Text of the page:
Celo Flavor

Prosperity for the Celo community is: people getting their basic needs met, people following their unique path, and people supporting one another.
The focus on cultivating prosperity is what gives events the “Celo” flavor. These common characteristics, as well as the suggested event ideas below, are designed to support that intention. Celo events can look a lot of different ways. These are the commonalities they share:
  • Focus on at least 1 of the 4 :
    • Designing for all
    • Innovating on money
    • Striving for beauty
    • Embodying humility
  • Follow the
  • Foster learning & growing
  • Encourage the sharing of unique gifts
  • Opening & closing rituals
What sparks Celo inside of you? While using our guides as a template, we encourage you to connect to your passion to make Celo events your own.

Community Code of Conduct

Please familiarize yourself with . Shared norms and behaviors are the foundation of a beautiful community. We expect that you adopt and uphold this Code of Conduct at your own Celo events.

Foster learning & growing

Communities that learn together grow together. Choose event themes and topics that foster the learning and growth of your local community. This requires first knowing who your audience is. Consider the people in your local circles who would be interested in Celo’s mission. What commonalities do they share? What’s their technical level? What are they interested in learning about? Use these questions to create events that meet their needs and contribute to growth.
Check out the following books for tips and tricks:
The Art of Community, Charles H. Vogl Get Together, Bailey Richardson, Kevin Huynh & Kai Elmer Sotto

Unique Gifts

In the spirit of decentralization and supporting one another, we strongly suggest teaming up with a co-organizer (or 2!) to help with your event. This allows you to focus on your unique gifts in event leadership while allowing others to share theirs. Many hands make for light work and more magic.
Similarly, don’t be shy to invite participants to contribute in some way to the event. Whether it’s taking photos, sharing a talk, or setting up the space beautifully look for ways to engage your community members into the event. In encouraging contribution, you are encouraging the Celo in your members to shine.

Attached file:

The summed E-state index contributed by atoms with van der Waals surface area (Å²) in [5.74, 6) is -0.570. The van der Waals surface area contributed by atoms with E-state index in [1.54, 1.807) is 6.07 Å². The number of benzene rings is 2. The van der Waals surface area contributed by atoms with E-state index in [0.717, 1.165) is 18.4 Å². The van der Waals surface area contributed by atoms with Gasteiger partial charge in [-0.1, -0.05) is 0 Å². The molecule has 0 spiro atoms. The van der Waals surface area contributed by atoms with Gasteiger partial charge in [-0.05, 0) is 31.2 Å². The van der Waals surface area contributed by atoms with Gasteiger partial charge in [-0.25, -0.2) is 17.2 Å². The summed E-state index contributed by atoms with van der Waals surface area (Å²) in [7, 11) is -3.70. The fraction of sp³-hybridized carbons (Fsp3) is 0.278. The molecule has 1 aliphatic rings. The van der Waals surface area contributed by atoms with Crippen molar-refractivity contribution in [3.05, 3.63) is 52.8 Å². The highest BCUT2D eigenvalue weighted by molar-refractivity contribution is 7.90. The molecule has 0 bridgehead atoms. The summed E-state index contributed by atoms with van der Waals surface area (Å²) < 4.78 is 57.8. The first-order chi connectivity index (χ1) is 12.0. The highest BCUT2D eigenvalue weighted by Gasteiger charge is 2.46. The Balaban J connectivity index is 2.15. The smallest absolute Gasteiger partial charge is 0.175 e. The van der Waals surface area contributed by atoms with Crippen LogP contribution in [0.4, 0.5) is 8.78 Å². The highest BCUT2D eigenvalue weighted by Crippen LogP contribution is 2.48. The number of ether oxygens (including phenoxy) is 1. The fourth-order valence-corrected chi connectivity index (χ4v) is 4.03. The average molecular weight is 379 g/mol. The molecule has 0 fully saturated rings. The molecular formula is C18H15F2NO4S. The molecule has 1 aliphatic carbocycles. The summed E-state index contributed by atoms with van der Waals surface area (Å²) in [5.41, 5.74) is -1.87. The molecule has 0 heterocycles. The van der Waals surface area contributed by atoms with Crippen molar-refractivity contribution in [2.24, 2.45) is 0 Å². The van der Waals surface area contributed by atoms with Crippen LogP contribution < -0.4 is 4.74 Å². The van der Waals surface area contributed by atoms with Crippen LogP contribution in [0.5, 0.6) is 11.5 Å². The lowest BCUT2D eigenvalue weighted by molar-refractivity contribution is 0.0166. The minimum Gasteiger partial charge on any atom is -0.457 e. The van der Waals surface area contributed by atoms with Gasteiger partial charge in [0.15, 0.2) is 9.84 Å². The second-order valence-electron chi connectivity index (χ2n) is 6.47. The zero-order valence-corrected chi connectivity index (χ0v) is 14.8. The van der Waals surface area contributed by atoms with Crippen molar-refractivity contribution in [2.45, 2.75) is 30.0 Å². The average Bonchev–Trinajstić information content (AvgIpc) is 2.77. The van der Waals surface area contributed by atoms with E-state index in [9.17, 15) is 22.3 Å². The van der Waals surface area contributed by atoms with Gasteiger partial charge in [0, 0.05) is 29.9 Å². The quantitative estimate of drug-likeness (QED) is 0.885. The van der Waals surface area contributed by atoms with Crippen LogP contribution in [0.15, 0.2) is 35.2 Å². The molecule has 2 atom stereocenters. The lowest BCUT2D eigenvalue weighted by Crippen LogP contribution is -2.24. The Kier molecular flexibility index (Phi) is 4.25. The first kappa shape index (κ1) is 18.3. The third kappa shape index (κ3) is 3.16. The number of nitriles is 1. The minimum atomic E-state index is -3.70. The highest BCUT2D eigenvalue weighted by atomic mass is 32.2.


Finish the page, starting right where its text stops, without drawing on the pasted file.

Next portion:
Opening & Closing Rituals

A ritual is “any practice that marks a time or event as special or important.” Rituals add structure to experiences, create continuity between events, and deepen the sense of community belonging.
An opening ritual can be as simple as welcoming people into the space, acknowledging event contributors, and sharing the purpose of your event. , inspiration, and to add your own opening rituals.
For a closing ritual, thank the volunteers, speakers, and guests for joining. Take a photo together to mark the time spent together, which you can then share as a gift to the group. , inspiration, and to add your own closing rituals.

Community Tenets

As a global community we are guided by accessible financial tools to make the world a better place. In order to do this we are guided by the Celo Community tenets. In Celo events, these tenets come alive through the content shared, community interactions, and event intentions. Every event has at least one tenet that they are upholding.
For example, for a walking tour event, the description could read something like:
Why a walking tour?
is a decentralized community of creators -- developers, designers, dreamers, doers -- who are motivated by the power of accessible financial tools to make the world a better place. We are guided by four community tenets, two of which are Designing for All and Innovating on Money. By interacting with the local history and culture we can design for all. By understanding money’s history within that context we can innovate to create something for all.